"Come and dine"

IN the twenty-first chapter of John's gospel is the story of the appearance of Jesus to some of his disciples after his resurrection, a story which is radiant with the glory of spiritual understanding. Morning is breaking over the hilltops surrounding the Sea of Galilee. In the uncertain light of early dawn the disciples, who have toiled all night in the vain effort to fill their nets from the sea, perceive a person, apparently unknown to them, on the near-by shore. Across the quiet waters comes a gentle voice to the silent fishermen, saying, "Children, have ye any meat?" In reply their weary disappointment finds expression in a brief, half-hearted "No." Again there comes to them the voice, in quiet, loving command, "Cast the net on the right side of the ship, and ye shall find." They cast, and find in abundance. The light is not yet sufficient to enable them to identify the one on the shore, but he who has the greatest spiritual intuition, "that disciple whom Jesus loved," declares it is the Master who has spoken to them, and who has performed the miracle or sign of the ever-presence and abundance of supply.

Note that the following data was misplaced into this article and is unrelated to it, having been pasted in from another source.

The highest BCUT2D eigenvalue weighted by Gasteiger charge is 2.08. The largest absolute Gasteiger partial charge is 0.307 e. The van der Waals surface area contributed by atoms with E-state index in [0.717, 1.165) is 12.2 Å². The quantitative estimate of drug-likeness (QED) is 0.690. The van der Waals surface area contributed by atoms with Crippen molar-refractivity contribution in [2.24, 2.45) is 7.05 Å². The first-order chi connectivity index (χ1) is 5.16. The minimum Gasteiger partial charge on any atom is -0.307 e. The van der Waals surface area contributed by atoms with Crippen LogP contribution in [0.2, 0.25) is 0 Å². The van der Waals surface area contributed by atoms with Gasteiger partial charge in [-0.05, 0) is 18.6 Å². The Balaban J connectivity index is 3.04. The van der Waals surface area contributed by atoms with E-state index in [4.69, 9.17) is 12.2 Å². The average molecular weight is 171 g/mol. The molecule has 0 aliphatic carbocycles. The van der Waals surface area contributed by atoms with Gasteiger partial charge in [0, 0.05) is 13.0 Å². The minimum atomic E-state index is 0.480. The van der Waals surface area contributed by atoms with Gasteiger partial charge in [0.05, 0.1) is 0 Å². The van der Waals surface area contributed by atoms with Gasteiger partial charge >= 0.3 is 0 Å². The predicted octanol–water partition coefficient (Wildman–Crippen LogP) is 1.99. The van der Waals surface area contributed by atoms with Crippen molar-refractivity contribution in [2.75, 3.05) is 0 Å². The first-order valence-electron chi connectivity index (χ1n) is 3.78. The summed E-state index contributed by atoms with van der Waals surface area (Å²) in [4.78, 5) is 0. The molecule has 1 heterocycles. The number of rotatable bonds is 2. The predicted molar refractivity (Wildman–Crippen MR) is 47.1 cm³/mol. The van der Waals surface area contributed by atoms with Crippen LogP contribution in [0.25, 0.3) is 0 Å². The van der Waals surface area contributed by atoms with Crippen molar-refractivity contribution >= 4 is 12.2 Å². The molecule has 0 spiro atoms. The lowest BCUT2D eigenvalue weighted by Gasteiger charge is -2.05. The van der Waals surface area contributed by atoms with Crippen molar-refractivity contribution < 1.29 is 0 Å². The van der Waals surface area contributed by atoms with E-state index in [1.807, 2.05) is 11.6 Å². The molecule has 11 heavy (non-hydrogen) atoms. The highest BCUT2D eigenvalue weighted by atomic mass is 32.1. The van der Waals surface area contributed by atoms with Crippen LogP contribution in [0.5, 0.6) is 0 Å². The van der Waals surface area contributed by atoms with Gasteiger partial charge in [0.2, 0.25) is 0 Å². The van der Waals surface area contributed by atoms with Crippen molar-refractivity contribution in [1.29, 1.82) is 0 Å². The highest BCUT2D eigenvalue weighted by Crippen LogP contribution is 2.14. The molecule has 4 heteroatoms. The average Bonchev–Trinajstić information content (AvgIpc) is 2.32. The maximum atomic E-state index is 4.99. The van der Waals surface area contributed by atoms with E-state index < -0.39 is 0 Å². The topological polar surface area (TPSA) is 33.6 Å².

Slowly the heavy net is drawn to the shore by the amazed fishermen. Not a fish has been taken from it, and yet they behold the calm, victorious demonstrator of Truth standing by a fire on which a meal has already been prepared and fish cooked ready to be served to the hungry toilers. Whence came the fish he has prepared for them? From the same source as those they have caught in their net. Christ Jesus' understanding of the limitless power of Truth, setting aside material law, has replaced it with ever operative spiritual law, and has wrought the miracle.

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January 31, 1925
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